Smoking also produces bronchial inflammation, in this case mediated primarily by macrophages and neutrophils although eosinophil predominance has also been observed in some smokers (an allergic response to certain antigens). The remodeling of the airway wall that accompanies the chronic inflammatory cascade may alter the cell response profile making it difficult to determine which type of inflammatory infiltrate is predominant. The association of asthma and smoking is a reality in our society, and it is a combination that substantially modifies pathogenic mechanisms and gives rise to a more severe clinical picture. Resistance to some of the pharmacotherapies used routinely in the treatment of asthma (corticosteroids) has also been observed and this has favored the use of other drugs (antileukotrienes). One of the preventative measures that should be used more energetically is to encourage patients to stop smoking, paying particular attention to asthmatic smokers.

Asthma and smoking : reducing risk

You can reduce the risk of worsening your asthma by avoiding cigarette smoke. Some suggestions include:

Asthma and Smoking: an Unfortunate Combination

If you do not smoke:


  • Do not allow smoking in your home or in your family car;
  • Ask people not to smoke near your children or near your baby;
  • Direct visitors who want to smoke to the ashtray you have placed outside for their use;
  • Avoid being in smoky environments;
  • Encourage your partner not to smoke, particularly if you are pregnant.

If you are a smoker:


  • Seek advice, support and information about quitting. Quitting smoking is not an easy process, so the more information and support you have the more likely you will be to succeed. Realise that it may take several attempts to quit for the long-term, so keep trying. Try to quit smoking and nicotine replacement therapy cannot be used during pregnancy.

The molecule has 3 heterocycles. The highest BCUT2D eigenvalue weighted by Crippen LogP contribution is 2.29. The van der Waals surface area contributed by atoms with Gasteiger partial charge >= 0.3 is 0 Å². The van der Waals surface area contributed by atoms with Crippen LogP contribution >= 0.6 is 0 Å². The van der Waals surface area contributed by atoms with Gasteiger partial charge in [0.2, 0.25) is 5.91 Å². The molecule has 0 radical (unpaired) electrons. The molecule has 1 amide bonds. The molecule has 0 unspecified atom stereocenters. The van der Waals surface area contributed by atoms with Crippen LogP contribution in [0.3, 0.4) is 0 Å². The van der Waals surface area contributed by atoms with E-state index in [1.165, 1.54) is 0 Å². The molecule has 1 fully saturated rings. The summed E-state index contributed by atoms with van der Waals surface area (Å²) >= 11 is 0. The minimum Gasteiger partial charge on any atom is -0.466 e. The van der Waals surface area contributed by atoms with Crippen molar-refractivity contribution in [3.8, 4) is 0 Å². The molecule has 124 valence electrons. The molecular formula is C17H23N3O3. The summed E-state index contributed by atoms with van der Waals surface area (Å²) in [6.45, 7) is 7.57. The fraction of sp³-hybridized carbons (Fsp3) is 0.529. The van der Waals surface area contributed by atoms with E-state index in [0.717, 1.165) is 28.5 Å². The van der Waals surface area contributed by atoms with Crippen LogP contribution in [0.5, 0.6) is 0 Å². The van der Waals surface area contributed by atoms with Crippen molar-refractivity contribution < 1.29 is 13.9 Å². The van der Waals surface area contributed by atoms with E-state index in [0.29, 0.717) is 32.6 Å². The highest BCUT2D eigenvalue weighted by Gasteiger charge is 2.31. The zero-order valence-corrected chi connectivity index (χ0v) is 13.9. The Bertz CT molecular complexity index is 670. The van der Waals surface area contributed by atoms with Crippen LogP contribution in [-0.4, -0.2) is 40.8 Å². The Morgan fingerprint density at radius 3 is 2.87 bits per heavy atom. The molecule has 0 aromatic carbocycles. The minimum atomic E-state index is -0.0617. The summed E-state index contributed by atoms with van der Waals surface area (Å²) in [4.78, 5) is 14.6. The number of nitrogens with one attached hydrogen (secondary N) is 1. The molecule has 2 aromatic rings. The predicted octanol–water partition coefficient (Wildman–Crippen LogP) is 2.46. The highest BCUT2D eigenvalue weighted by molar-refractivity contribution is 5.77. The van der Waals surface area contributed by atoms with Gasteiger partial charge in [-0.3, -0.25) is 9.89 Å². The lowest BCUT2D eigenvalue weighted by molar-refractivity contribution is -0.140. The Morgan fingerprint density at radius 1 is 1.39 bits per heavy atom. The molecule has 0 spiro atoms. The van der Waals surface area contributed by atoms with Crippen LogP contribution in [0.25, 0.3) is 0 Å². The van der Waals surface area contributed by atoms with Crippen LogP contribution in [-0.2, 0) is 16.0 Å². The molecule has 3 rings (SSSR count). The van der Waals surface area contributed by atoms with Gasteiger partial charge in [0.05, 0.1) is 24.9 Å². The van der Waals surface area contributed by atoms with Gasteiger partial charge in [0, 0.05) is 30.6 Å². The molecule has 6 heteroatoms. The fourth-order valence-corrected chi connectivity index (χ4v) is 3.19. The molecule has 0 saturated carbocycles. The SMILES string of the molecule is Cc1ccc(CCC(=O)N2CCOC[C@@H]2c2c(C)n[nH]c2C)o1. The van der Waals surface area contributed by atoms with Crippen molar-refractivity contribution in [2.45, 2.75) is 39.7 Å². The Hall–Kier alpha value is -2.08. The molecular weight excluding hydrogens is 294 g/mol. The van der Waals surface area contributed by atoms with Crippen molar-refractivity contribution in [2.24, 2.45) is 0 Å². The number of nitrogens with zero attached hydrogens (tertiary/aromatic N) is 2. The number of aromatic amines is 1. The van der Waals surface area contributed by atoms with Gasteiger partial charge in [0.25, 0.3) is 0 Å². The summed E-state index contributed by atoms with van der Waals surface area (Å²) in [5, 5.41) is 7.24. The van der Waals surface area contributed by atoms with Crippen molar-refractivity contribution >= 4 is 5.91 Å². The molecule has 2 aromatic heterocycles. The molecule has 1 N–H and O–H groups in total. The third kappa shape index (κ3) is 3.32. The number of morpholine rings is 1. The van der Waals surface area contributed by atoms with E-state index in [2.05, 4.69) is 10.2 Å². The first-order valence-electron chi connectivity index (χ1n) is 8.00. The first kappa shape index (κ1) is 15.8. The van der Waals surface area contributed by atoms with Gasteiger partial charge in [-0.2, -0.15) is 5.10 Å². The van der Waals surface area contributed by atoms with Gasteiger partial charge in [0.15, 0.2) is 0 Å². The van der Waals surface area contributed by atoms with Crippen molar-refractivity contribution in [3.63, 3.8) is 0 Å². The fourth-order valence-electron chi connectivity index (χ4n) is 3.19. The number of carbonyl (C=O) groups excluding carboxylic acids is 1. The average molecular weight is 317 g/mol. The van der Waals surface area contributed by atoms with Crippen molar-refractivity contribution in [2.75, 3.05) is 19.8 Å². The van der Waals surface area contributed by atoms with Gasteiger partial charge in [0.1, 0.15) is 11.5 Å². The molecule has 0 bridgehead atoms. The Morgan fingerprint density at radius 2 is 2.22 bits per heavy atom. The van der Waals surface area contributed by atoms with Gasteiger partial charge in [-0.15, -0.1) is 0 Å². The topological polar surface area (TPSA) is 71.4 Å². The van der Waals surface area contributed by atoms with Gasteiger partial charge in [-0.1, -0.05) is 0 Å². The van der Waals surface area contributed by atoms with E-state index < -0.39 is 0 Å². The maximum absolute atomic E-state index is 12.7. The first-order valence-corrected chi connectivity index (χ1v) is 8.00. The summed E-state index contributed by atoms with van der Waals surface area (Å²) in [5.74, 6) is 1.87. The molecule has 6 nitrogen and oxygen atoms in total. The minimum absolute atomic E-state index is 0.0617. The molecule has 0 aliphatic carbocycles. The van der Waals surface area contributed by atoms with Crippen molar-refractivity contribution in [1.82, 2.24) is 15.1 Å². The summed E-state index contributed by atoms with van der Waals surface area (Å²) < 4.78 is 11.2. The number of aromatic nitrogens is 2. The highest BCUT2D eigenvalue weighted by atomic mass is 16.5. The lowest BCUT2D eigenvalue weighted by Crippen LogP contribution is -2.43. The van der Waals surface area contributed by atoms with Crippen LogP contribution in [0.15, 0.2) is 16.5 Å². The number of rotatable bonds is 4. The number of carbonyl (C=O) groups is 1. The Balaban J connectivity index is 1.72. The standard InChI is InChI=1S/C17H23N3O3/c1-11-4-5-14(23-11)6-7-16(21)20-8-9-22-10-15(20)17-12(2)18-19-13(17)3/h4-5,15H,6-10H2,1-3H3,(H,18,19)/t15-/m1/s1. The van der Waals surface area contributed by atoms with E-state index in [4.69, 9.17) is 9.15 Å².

• In the meantime, smoke outside and not indoors near children or other people, and don’t smoke in the family car.
  • Quit smoking if you are pregnant or, better still, when you are planning a pregnancy and do not smoke near someone who is pregnant, near babies or near children.
If you can’t always keep away from smoky places, it is important to manage your asthma on a daily basis. You should visit your doctor. Your asthma management plan might need to be adjusted. 

What happens if I have asthma and I smoke?


  • Makes your asthma worse;
  • May increase the frequency of asthma attacks;
  • Makes asthma control more difficult;
  • Increases the chances of permanently damaging the airways; and
  • Makes asthma medication less effective.

Smoking during pregnancy: How can smoking during pregnancy affect unborn babies?


Asthma and Smoking: an Unfortunate Combination
Smoking during pregnancy
When a woman smokes during pregnancy she increases the risk that her child will develop asthma (as well as other respiratory illnesses such as coughing and wheezing), and will be more prone to respiratory infection, which is a known trigger for asthma. Smoking during pregnancy is believed to result in these outcomes by affecting the normal development of the baby’s lung tissue while in the womb. 






It causes: 

  • Cause reduced lung growth and function in the unborn baby’s lungs;
  • Increase the chance of the newborn baby developing asthma;
  • Increase the likelihood of an unhealthy birth-weight baby;
  • Increase the risk of SIDS (Sudden Infant Death Syndrome);
  • Increase the risk of a number of health effects.

Smoking around babies and children can:

  • Impair their lung function;
  • Increase their chances of getting asthma;
  • Increase the frequency of their asthma attacks;
  • Increase the severity of their asthma symptoms;
  • Increase their chances of developing respiratory infections.